Herb Sendek Loses Two Top Assistants: Symptomatic of His Hot Seat at Arizona State?Posted by Chris Johnson on August 24th, 2012
Christopher Johnson is an RTC columnist. He can be reached @ChrisDJohnsonn.
As Arizona State muddled down the stretch to its second straight NCAA Tournament-free season, there were small signs that maybe (just maybe) the Sun Devils, in a reversal of the program’s stark two-year downward spiral, were trending upward. Sophomore center Jordan Bachynski saw his scoring and rebounding totals jump over the latter portion of conference play and the Sun Devils notched consecutive wins for the first time all season, including at home over in-state rival Arizona to knock the Wildcats off the at-large bubble cutline . The positive momentum dissipated quickly when three key contributors – sophomore guard Chanse Creekmur, power forward Kyle Cain, and leading scorer Trent Lockett – left the program for various reasons. Despite the personnel departures, there was reason to believe ASU could build upon Bachynski’s semi-improvement, work in six incoming players, unleash highly-touted prospect Jahii Carson at the point, and make some noise in an arguably top-heavy Pac-12. For coach Herb Sendek, who over the past two seasons has posted a lowly 22-40 record, anything less than an NIT appearance in 2012-13 is probably a firable outcome. Turning the Sun Devils around and saving his job after a quasi-exodus of scoring output and rotation minutes is an onerous proposition in and of itself. Sendek learned Thursday afternoon he will undergo his saving grace season without two familiar faces. Just a day after losing assistant Scott Pera to a similar position at Penn, Lamont Smith packed his bags and left to join Lorenzo Romar’s staff at Washington.
Doug Haller of The Arizona Republic spoke with Sendek after Smith made his announcement.
Honestly, the timing isn’t ideal, but I think it creates a great opportunity for us. […] It provides us with an opportunity to bring in two very talented members for our staff, so at the end of the day, I suspect it will be a win-win for everybody involved.
Putting a positive spin on these departures is a completely understandable approach: Sendek needs to show newly-promoted athletic director Steve Patterson he’s not going to simply buckle under the pressure of two poor seasons and a depleted coaching staff. The defections are tough to swallow, but Sendek clearly isn’t giving off any hints of displeasure or other negative reactions. Optimism aside, Sendek now finds himself in an extremely unfavorable position. On the eve of what is arguably a tenure-defining season, Sendek must produce respectable results out of a new-look roster with little in the way of sideline help to congeal the disparate parts. With two transfers, a pair of freshman and a now-eligible Carson expected to play significant minutes, Sendek has to find ways to work in the influx of new players and create a functional system around veteran mainstays like Bachynski and seniors Carrick Felix and Chris Colvin, all while providing signs of appreciable progression in an improved league.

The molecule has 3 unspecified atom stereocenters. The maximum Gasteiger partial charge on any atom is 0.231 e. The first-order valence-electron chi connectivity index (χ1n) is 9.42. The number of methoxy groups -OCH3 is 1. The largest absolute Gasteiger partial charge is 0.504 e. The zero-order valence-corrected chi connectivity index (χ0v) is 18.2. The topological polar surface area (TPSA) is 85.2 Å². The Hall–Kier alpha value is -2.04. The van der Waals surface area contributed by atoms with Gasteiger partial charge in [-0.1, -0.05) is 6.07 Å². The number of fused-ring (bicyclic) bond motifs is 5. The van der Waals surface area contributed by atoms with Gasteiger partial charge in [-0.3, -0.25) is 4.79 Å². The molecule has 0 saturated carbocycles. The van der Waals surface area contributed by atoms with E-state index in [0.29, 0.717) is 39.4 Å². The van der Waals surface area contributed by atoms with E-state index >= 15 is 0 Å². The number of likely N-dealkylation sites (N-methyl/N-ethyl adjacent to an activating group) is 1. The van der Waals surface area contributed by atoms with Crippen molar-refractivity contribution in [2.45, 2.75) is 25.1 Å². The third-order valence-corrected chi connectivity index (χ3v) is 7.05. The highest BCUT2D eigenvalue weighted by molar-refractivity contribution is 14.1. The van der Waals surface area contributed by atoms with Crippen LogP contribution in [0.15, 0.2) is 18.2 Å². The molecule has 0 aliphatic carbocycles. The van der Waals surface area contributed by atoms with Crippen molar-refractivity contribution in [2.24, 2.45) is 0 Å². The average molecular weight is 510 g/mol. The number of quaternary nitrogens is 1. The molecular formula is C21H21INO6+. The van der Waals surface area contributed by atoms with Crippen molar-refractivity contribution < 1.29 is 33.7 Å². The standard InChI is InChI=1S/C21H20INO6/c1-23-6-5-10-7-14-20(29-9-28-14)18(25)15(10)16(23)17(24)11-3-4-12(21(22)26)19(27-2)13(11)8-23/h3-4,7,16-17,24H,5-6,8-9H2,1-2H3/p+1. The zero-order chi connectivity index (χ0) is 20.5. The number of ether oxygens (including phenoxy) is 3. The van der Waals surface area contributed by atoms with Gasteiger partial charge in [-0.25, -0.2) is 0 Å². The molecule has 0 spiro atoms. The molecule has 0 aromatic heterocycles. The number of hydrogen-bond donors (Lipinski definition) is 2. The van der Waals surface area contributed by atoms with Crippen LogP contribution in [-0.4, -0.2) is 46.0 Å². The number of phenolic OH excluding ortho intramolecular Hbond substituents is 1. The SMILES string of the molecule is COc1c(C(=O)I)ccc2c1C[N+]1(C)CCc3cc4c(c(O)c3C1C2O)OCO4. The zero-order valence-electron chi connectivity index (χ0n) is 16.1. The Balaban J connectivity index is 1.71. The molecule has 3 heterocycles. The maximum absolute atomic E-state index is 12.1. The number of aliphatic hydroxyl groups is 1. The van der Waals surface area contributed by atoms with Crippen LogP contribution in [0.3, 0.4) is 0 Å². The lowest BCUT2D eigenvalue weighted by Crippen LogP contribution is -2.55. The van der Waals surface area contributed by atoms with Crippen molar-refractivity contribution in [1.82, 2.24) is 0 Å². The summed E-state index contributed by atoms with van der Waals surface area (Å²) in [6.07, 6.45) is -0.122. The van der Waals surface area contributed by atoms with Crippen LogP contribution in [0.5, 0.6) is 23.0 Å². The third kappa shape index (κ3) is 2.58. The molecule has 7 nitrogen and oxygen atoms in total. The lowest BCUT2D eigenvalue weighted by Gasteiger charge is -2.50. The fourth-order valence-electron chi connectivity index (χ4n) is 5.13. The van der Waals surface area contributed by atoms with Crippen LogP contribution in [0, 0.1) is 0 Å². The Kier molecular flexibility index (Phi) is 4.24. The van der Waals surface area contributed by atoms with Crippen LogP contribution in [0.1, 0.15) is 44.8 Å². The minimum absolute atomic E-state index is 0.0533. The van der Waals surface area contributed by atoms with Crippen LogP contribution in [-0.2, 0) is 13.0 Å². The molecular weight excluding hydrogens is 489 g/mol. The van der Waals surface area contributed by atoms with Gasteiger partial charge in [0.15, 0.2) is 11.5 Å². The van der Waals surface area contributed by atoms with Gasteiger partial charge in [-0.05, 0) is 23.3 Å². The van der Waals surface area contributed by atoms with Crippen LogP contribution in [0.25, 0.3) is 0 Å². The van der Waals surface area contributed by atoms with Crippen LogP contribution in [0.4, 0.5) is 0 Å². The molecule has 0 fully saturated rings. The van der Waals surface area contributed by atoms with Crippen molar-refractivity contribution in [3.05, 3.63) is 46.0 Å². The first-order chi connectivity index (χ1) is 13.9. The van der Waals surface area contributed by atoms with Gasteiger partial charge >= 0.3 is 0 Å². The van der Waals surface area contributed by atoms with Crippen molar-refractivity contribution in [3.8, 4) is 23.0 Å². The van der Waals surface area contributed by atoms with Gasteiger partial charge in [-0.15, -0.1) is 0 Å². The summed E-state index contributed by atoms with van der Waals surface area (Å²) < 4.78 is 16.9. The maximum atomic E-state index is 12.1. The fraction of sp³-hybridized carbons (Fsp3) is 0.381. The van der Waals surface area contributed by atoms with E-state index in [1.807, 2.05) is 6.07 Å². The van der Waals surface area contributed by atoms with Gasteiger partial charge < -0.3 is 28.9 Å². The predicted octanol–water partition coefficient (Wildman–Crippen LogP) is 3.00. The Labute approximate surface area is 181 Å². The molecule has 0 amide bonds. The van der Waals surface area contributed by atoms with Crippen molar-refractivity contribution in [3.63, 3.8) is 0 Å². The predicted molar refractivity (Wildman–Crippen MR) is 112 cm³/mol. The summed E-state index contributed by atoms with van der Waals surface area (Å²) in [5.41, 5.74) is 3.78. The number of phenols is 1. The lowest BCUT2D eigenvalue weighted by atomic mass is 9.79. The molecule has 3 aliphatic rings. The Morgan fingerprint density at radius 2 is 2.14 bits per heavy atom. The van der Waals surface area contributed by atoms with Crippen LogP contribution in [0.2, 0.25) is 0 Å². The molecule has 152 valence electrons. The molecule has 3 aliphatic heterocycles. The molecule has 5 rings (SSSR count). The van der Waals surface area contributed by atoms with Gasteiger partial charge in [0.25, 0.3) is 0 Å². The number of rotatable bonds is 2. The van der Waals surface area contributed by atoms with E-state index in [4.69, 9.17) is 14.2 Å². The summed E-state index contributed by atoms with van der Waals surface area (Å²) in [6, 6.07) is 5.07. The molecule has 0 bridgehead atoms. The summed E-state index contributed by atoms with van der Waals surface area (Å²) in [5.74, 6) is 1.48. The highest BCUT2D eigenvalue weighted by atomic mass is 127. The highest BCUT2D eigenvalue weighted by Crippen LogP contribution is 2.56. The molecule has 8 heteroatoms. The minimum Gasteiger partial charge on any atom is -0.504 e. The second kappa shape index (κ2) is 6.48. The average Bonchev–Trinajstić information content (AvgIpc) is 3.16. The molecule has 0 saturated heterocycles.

It’s not an impossible task by any stretch; if Carson plays to his considerable hype and the new pieces operate effectively around him, the Sun Devils could end up with a top-half Pac-12 finish. The late (or, depending on your viewpoint, really early) departures simply mean Sendek’s job-saving season won’t include the typical comfort of having trusted, familiar basketball minds who know his system, philosophy and teaching methods easing the pressure of an increasingly sizzling coaching hot seat. From a stability standpoint, the fact that Sendek lost two of his closest assistants to a sudden and ill-timed exit scheme doesn’t reflect positively on his support group heading into a make-or-break season. After all, when a coach gets canned, his staff normally gets swept away as collateral damage. That Pera bolted for a lesser job and Smith made a lateral move to a rival program gives the appearance that the two assistants aren’t all too confident Sendek will make it through the coming season with his position intact.
The next step for Sendek – besides the considerable preparatory work he must do to groom his team into a competitive Pac-12 outfit – is finding replacements for the two runaways. At this late juncture, promoting in-house members to fill the vacancies is probably the most logical course of action. Bringing in outsiders on such short notice could disrupt his plans for the upcoming season. New assistants need time to learn the ways of the man in charge, to embrace his style and extend his agenda unto an entirely foreign group of players. Besides, the chances Sendek could find suitable replacements from outside the program this late into the offseason are undoubtedly slim. Two high-level assistants jumping ship with just two months until opening practice is far from a ringing endorsement of the direction and overall momentum the Arizona State basketball program is trying to build. It’s no secret that Sendek may be coaching for his job this season. And given the likelihood that Patterson would send Sendek’s staff packing along with the coach himself, the impetus to join the Sun Devils’ sideline for a possible one-year stint is awfully meager. It’s a tenuous state of affairs in Tempe, and now Sendek has another challenge to overcome on top of the existing pressures of molding a revamped roster to perform under the analytical eyes of a new athletic director. Sendek will walk into a daunting set of circumstances in a largely isolated state, forced to navigate a crucial season without two men that helped him reach high levels of achievement earlier in his tenure.